The Presidency queried the Chairman of Nigeria’s tax agency on the nation’s “recent” lackluster performance on our tax receipts. The Chairman, Mr. Babatunde Fowler, responded explaining what everyone had already known: Nigeria’s has no sustainable economy. Yes, we are in a stage with the pendulum controlled by oil prices. His response was believable if you remove the alternative situation [Nigerians do not believe their leaders anymore].
In 2015, FIRS set N4.7 trillion target but was only able to make N3.7 trillion in the actual collection. In 2016, 2017 and 2018, the target collections were N4.2 trillion, N4.8 trillion and N6.7 trillion but the actual collections were N3.3 trillion, N4.0 trillion and N5.3 trillion, respectively.
Worried by the variances, the presidency asked Mr Fowler for an explanation.
“Accordingly, you are kindly invited to submit a comprehensive variance analysis explaining the reasons for the variances between the budgeted collections and actual collections for each main tax item for each of the years 2015 to 2018,” Mr Kyari wrote.
In Mr. Fowler’s response, you will weep for Nigeria; Premium Times captured it thus: ‘He associated the general lower collection since 2015 to oil market crisis which has seen a fall in commodity price compared to the period under Mr Jonathan, and recession “which slowed down economic activities.”’ Of course that recession was also tethered to oil price. So, at first and secondary levels, oil prices dominate everything in Nigeria despite all the noise since 1999 to redesign the architecture of the economy! Chairman’s letter is a solid testament that we have not made real substantial progress in Nigeria since telecoms, banking, and other sectors cannot absorb any shock from crude oil.
Why is this an issue? Simply, our current tax receipts cannot cover our recurrent expenditure. That means, Nigeria cannot pay workers, settle common bills, etc even if it stops investing in infrastructure or broad capital projects. There is no economy in the world that has created meaningful human wellbeing under that redesign.
Yet – this is not any President’s fault. The President, the Senators, the House members, the citizens, and indeed every Nigerian is a victim. But we need to find answers fast as if this trajectory continues with our population growing faster than economic opportunities, our nation will hit a severe inflection point where it will experience turbulence.
Yobe State has a literacy rate of 7.23%. Yet, if you run the numbers of the funds given to the state many years ago from the Universal Basic Education fund, it is at parity with Imo State (#1 with literacy rate of 96.43%). Has someone asked the successive governors in Yobe state what happened to all the money the federal government sent them to send kids to schools? Nigeria needs to ask fundamental questions to make progress in this age. Things are not just working!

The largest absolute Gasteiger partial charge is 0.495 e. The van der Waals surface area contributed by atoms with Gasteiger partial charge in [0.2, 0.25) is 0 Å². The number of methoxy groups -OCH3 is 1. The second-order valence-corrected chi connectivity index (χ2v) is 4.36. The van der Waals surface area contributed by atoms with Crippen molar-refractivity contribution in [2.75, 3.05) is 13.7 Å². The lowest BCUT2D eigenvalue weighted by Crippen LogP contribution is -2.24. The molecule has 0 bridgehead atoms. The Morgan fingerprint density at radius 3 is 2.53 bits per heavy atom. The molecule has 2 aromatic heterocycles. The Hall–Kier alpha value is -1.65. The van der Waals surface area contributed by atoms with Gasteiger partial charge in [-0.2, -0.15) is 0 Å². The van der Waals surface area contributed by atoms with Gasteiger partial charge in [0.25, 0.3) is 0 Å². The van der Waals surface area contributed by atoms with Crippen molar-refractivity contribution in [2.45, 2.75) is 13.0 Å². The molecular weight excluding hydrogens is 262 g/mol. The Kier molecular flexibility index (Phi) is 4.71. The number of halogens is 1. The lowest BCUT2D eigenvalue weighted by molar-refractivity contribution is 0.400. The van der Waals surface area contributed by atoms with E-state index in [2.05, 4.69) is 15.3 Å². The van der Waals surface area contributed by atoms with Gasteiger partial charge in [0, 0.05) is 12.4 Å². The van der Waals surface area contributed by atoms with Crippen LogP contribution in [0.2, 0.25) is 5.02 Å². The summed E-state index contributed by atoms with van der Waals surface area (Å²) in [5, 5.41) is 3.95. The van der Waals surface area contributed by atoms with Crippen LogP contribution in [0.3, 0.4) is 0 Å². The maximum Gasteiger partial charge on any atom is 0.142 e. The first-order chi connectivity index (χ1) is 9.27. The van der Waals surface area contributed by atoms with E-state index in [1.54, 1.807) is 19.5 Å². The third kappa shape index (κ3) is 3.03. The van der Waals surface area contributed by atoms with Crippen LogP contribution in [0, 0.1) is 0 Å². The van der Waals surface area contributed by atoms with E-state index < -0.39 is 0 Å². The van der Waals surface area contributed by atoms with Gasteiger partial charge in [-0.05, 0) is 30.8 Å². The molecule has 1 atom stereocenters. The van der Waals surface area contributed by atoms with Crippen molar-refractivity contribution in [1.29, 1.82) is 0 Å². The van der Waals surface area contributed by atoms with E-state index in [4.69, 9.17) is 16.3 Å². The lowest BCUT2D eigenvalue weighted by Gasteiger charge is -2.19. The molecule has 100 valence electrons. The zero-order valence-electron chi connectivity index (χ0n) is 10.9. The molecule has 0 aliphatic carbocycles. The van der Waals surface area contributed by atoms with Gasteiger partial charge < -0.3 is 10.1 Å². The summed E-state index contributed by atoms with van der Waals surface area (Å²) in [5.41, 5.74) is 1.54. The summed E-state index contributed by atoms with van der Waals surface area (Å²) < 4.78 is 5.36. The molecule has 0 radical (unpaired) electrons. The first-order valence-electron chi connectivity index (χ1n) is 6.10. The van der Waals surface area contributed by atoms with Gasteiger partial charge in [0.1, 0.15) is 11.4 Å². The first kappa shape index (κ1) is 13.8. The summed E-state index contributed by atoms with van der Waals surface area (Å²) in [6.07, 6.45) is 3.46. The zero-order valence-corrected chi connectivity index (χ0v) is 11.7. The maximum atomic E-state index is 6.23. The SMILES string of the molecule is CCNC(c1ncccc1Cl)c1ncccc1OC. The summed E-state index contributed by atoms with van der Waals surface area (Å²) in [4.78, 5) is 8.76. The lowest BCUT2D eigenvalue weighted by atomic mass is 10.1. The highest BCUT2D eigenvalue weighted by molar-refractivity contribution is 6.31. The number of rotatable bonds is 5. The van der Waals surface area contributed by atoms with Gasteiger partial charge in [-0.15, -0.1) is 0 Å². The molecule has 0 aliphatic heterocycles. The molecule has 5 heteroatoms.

I have noted that we have only 30 million people as the core addressable market. But it seems the oil sector is really what matters (I have updated this number to 32 million people). If oil price drops, even the 32 million people become meaningfully irrelevant to a large extent. That is very unfortunate and needs to change.
In most of my analyses when it comes to people that actually have money to spend or pay for (technology) solutions in Nigeria, I use 30 million people. Yes, despite 198 million human population, the effective addressable market in Nigeria is less than 30 million people. In Fasmicro Group model, these are people with decent incomes for anyone to craft solutions to their personal and business-related frictions. The remaining 168 million people are opportunities, nevertheless [they have to eat, shower, etc]. But we see them from the track of the core 30 million people who have the money to pay for tech things. For most technology solutions (think gaming, apps purchase & digital subscriptions and the platforms like smartphones, computers and connectivity required for them) where the buyers are usually the direct beneficiaries, the 30 million is rock solid. (Of course, on largely non-tech areas like food where everyone has to eat, the 198 million people become the addressable market.
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